Georges Prêtre

From Wikipedia, the free encyclopedia
Jump to: navigation, search

Georges Prêtre (French pronunciation: ​[ʒɔʁʒ pʁɛːtʁ]; born 14 August 1924) is a French orchestral and opera conductor.

Biography[edit]

He was born in Waziers (Nord), and attended the Douai Conservatory and then studied harmony under Maurice Duruflé and conducting under André Cluytens among others at the Conservatoire de Paris. Amongst his early musical interests were jazz and trumpet. After graduating, he conducted in a number of small French opera houses sometimes under the pseudonym Georges Dherain. His conducting debut was at the Opéra de Marseille in 1946. He conducted also at the opera houses in Lille and Toulouse. His Paris debut was at the Opéra-Comique in Richard Strauss's Capriccio. He was director of the Opéra-Comique 1955–1959. He conducted at the Lyric Opera of Chicago 1959–1971. He was conductor, 1959, and music director 1970–1971, at the Paris Opéra. He was principal conductor of the Vienna Symphony 1986–1991.

His Royal Opera House, Covent Garden, debut came in 1961, with first appearances at the Metropolitan Opera, New York City, and La Scala, Milan, later in the 1960s. He worked with Maria Callas on a number of occasions, and made recordings of Carmen and Tosca with her.

Aside from opera, Prêtre is best known for performances of French music, having conducted long and difficult works like Debussy's La mer and Ravel's Daphnis et Chloé without a score (i.e. from memory). He is especially associated with Francis Poulenc, giving the premiere of his opera La voix humaine at the Opéra-Comique in 1959 and his Sept répons des ténèbres in 1963. In 1999 he gave a series of concerts in Paris to celebrate the centenary of Poulenc's birth. In 1988 Marcel Landowski dedicated his Fourth Symphony to Prêtre. To many music lovers, however, Pretre's name will forever be associated with the 1959 world premiere of Joseph Jongen's Symphonie Concertante for Organ and Orchestra, Opus 81, with Virgil Fox and the Paris Opera Orchestra.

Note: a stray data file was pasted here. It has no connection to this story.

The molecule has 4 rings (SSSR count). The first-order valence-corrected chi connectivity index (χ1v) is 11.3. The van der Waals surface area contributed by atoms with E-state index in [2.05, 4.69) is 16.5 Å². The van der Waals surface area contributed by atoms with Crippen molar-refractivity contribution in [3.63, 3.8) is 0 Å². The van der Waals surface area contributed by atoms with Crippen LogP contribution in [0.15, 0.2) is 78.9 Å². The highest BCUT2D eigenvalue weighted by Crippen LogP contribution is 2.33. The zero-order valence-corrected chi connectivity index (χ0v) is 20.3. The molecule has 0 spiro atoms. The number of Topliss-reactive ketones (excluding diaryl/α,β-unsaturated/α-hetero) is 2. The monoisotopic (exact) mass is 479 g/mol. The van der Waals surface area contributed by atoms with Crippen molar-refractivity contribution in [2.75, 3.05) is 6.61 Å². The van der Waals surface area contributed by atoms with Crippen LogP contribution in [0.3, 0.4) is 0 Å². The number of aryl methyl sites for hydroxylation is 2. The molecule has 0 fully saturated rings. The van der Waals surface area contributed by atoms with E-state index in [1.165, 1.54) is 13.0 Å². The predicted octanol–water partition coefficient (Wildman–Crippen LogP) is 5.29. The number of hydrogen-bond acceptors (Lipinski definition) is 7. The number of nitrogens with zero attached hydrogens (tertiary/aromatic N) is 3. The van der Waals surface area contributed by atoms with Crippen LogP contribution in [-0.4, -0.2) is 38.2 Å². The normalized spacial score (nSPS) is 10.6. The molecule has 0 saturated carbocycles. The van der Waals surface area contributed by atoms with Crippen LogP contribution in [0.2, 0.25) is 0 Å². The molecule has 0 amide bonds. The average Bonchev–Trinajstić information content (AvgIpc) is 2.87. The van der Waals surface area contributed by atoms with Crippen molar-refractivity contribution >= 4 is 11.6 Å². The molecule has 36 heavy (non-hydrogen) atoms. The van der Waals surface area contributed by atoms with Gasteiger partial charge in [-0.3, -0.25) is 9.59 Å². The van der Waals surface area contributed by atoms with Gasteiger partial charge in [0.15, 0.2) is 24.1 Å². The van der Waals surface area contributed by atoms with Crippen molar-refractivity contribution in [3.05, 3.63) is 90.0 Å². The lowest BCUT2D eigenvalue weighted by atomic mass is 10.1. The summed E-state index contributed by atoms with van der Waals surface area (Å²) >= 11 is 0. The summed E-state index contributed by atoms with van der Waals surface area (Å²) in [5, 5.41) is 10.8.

He conducted the La Scala Orchestra in Franco Zeffirelli's 1982 film versions of Mascagni's Cavalleria rusticana and Leoncavallo's Pagliacci.[1] Both films starred Plácido Domingo. In 2009, at the age of 85, he returned to these two Italian operas in the Roman amphitheater at Orange, for televised performances starring Roberto Alagna.

Prêtre has conducted the Vienna New Year's Concert twice, in 2008 and in 2010.[2] He is the only French conductor to have been appointed for this role so far.[3]

Prêtre married Gina Marny in 1950, and they have two children (one son, one daughter). Interests include riding, swimming, aviation, judo, and karate.

Awards[edit]

This article incorporates information from the equivalent article on the German Wikipedia.

External links[edit]

References[edit]

  • International Dictionary of Opera. St. James Press, 1993
  • International Who's Who. 2004